However, ohnolog fractions of dosage-dependent modules vary greatly between different species in many cases. The small gene family of IPP isomerases, for example, consists of 100% ohnolog duplicates within Arabidopsis, Brassica, Tarenaya as well as Glycine. In contrast, we did not detect retained ohnologs within this gene families within Carica, Citrus, Eucalyptus, Vitis, all analyzed Solanaceae as well as Sorghum based on the applied preferences. This is likely due to technical reasons (see Materials & Methods section). Briefly, the scoring method of SynMap depends on presence of long colinear regions and hence the N50 value indicating the “fragmentation” of the assembly. This means that false-negatives are more likely scored in genomes with many short scaffolds compared to few in the size-range of chromosome pseudo-molecules, due to the lack of information on the relative order of scaffolds.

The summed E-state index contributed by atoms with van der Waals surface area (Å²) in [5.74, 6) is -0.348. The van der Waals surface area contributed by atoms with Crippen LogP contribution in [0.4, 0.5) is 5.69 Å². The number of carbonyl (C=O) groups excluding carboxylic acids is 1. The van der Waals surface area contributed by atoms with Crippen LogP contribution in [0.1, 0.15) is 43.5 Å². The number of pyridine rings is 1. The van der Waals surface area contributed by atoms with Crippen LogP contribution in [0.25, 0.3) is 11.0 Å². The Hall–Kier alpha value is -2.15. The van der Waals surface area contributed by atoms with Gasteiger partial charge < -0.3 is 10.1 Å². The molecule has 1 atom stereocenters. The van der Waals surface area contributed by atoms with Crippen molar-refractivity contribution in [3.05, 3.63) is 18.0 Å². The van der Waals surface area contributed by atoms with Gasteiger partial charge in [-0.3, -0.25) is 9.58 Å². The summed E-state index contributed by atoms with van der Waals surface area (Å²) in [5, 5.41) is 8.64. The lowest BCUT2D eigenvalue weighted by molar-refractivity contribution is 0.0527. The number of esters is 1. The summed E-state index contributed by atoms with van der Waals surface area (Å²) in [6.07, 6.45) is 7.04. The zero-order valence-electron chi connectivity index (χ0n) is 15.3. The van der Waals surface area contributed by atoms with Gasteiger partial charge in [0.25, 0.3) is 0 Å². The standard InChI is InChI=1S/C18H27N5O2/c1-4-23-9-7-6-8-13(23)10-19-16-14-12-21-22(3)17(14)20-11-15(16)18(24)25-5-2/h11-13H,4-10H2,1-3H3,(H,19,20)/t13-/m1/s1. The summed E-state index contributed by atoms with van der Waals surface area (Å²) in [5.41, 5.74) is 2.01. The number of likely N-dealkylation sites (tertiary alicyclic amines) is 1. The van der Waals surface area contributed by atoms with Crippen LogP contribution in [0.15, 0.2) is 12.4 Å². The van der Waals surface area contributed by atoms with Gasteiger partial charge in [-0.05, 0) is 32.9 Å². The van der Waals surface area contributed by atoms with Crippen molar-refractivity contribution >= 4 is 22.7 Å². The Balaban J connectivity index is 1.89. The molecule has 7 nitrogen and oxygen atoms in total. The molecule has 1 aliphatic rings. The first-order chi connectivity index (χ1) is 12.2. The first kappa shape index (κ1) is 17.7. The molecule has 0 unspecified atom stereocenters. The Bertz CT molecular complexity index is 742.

In summary, we showed above-average fractions of ohnologs combined with below-average fractions of supergene clusters recruited by two dosage-dependent terpenoid biosynthetic modules (IPP isomerases and genes involved in the MVA pathway) (Table 3, Table 4). In addition, we revealed a below-average rate of ohnolog retention combined with a significantly increased rate of tandem duplicates for stoichiometrically insensitive genes (i.e. genes that are not acting in a dosage-dependent way) like core-terpene synthases as well as triterpene-specific synthases.

Identification and phylogenetic analysis of key genes controlling isoprenoid profiles and trichome density